November 24, 2004

High Tech Toys for Girls and Boys

By Tom Carroll

All work and no play sometimes make Jack and Jill less happy than they’d like to be. And while science has not provided a direct correlation between high tech toy receiving and happiness (at least not yet), here is a selection of trendy, fun, and even downright geeky tech toys that may provide just the attraction or distraction your love one needs this holiday season (all dollar figures are suggested retail prices):


JVC Mobile Mini Note PC: This is one mobile PC that maximizes on features and minimizes on size. The Mini Note is elegant looking, opens like you’d unlatch a lady’s compact (say what?), yet houses a 1GHz processor, Windows XP Pro operating system, and the following built-in features: a wireless LAN, a DVD-ROM &CD-R/RW drive, a 40GB hard disk drive, a SD mem-ory card slot. The battery allows more than six hours of PC use and a full three hours of DVD watching. Warning to guys with big fingers… if you’re going to use the Mini Note for more than checking email, consider adding a full-sized keyboard! $2399.95.

Roomba Robot Vacuum: iRobot introduced the Roomba robot vacuum cleaner in 2002. Two years later (and a million sales later), there are four models to choose from, each with more sophistication. The most important similarity between them: they clean the house without requiring a person to push them around. Roomba Red: $149.99); Roomba: $199.99; Roomba Discovery: $249.99); Room-ba Discovery SE: $269.99.

Radio YourWay: Radio YourWay sounds like the title of an old Bing Crosby movie, but it’s actually a very trendy little device from Pogo! that enables users to record AM/FM radio broadcasts, in real time, or by setting a timer. This feature lets users listen to their favorite shows at times and places that may be more convenient. Radio Your-Way can also be used as a voice-recorder or to listen to MP3 tunes. 32 Mb: $149.99; 128 Mb: $199.99.


Oakley Thump: Your ears are on your head, so why should your music system hang on your waist? What better introduction could Oakley give its new Thump .mp3 sunglasses? Listen to about 4 hours of music (60 tracks) directly to your ears without getting tangled in cables or wires. Oakley Thump weighs only 1.8 ounces - lighter than an empty CD case. Cut the cord and take OAKLEY THUMP places where tethered music players get in the way. Note: if price is the only criteria, the Thump should be considered a teen item only if the teen has a job! 128 Mb: $395; 256 Mb: $495.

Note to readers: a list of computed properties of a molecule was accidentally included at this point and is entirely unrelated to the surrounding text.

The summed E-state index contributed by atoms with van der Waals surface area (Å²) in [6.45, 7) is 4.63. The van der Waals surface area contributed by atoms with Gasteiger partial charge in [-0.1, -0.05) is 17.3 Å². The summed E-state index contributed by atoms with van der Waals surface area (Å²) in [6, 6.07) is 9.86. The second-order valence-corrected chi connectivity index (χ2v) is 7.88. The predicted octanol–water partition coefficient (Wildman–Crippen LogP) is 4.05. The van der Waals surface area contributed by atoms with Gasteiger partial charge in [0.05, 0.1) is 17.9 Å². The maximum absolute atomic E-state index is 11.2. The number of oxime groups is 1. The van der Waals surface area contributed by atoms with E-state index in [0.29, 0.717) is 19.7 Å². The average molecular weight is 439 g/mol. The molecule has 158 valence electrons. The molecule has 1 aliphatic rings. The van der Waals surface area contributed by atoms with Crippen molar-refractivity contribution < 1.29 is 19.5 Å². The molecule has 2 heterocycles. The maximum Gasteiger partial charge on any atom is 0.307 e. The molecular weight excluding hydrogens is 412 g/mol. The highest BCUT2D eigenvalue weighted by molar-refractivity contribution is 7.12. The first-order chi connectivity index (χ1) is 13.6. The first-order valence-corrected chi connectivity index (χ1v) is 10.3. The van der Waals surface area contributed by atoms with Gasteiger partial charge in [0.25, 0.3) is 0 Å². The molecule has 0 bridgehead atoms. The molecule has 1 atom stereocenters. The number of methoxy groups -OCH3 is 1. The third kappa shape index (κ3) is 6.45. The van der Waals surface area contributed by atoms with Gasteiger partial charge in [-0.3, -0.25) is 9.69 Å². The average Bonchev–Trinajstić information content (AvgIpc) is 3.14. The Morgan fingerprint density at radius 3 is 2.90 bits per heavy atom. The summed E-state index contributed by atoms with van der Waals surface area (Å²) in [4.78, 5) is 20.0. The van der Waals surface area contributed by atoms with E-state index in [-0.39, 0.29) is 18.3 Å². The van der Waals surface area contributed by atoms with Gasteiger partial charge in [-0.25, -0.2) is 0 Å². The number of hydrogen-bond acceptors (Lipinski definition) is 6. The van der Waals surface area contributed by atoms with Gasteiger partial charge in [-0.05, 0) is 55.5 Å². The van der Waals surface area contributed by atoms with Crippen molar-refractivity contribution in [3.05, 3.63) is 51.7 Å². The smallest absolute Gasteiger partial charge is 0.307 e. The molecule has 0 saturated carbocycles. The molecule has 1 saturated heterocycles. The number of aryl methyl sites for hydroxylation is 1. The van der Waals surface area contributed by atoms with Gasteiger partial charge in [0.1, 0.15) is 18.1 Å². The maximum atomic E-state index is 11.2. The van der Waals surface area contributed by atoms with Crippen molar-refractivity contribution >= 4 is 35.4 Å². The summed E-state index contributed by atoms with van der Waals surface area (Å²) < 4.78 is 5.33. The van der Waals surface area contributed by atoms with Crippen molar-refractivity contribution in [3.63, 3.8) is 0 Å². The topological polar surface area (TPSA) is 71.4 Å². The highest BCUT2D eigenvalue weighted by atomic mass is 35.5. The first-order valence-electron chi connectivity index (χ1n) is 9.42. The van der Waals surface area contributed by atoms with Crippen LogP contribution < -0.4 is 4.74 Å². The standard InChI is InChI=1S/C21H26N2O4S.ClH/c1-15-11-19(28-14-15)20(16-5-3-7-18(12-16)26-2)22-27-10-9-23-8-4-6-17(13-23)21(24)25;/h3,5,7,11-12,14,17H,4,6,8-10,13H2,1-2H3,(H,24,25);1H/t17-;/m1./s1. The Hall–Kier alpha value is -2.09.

Samsonite Backpacks: What? You never thought of Samsonite for backpacks? Well, until this year, neither had I… Samsonite’s New Jack backpack is every much for tech teen’s who trek too. It has a sleeve for storing a laptop (with gear), and there’s a music pocket with a gate for headphone wires to pass through, and, hey, it’s comfortable to wear. What more could anyone want? $49.99.

SanDisk Cruzer Titanium: Kids at college need a portable drive to move files (and graphics… and music) from machine to machine. But it can’t be just any drive. It has to look cool. The SanDisk Cruzer Titanium USB 2.0 Flash drive is as stylish as it is rugged, flexible, and easy to use. Add to that a write speed rating of 13 megabytes per second and a read speed of 15MB per second and you have the makings of a real winner. $129.99.

Microsoft’s Halo 2: The sequel to the highly successful and critically acclaimed Halo: Combat Evolved. In Halo 2, the saga continues as Master Chief – a genetically enhanced super-soldier – is the only thing standing between the relentless Covenant and the destruction of all humankind. Comes with a Mature rating. $49.99

Ubisoft’s Chessmaster: Okay this one’s for the brainy kids in the bunch, the ones too much into books and board games to be interested in babes and shootem-ups (for now, anyway…). Chess-master knows no peer when it comes to chess instruction, practice, and matches. XBOX and PC: $19.99

FOR KIDS 5 - 11

Wild Planet Gear: There’s no planet in the universe that takes kids 5 – 11 (and any adults who want to try to slip in under the bar) more serious that Wild Planet. The company has so many gadgets that it’s tough to focus, but for 2004 let’s learn more about the Hoodio, Beat Blenders, and Spy Gear. Hoodio is a fleece-lined jacket that has a AAA-battery operated FM radio that attaches to the hood. Beat Blenders are hand-held music systems that let anyone create songs by layering and looping pre-recorded tracks. Beat Blenders can also be linked together to provide longer, more satisfying mixes. Spy Gear is Wild Planet’s name for a host of products that let kids be spies. They incorporate cool tech like laser beams, listening devices, walkie talkies, and telescopic magnfiers into things kids can wear as part of their action-oriented games. Hoo-dio: $68; Beat Blenders $14.95 to $16.95; and Spy Gear (see Web site for item prices)

Kim Possible: The Villain Files DVD: The world’s coolest teen crime fighter and her trusted sidekick Ron Stoppable, take on bad guys like Diff Killigan, Duff Kil-ligan, Señor Senior Jr., and a host of others, even as she juggles school, cheerleading, and her personal arch foe: Dr. Drakken. Price may vary; consult

The Incredibles: You can’t buy the DVD video until next Summer, but you can play the videogame. Addictive family fun that’s available on XBOX, PS2, Gamecube, and Gameboy Advance. Console prices vary.

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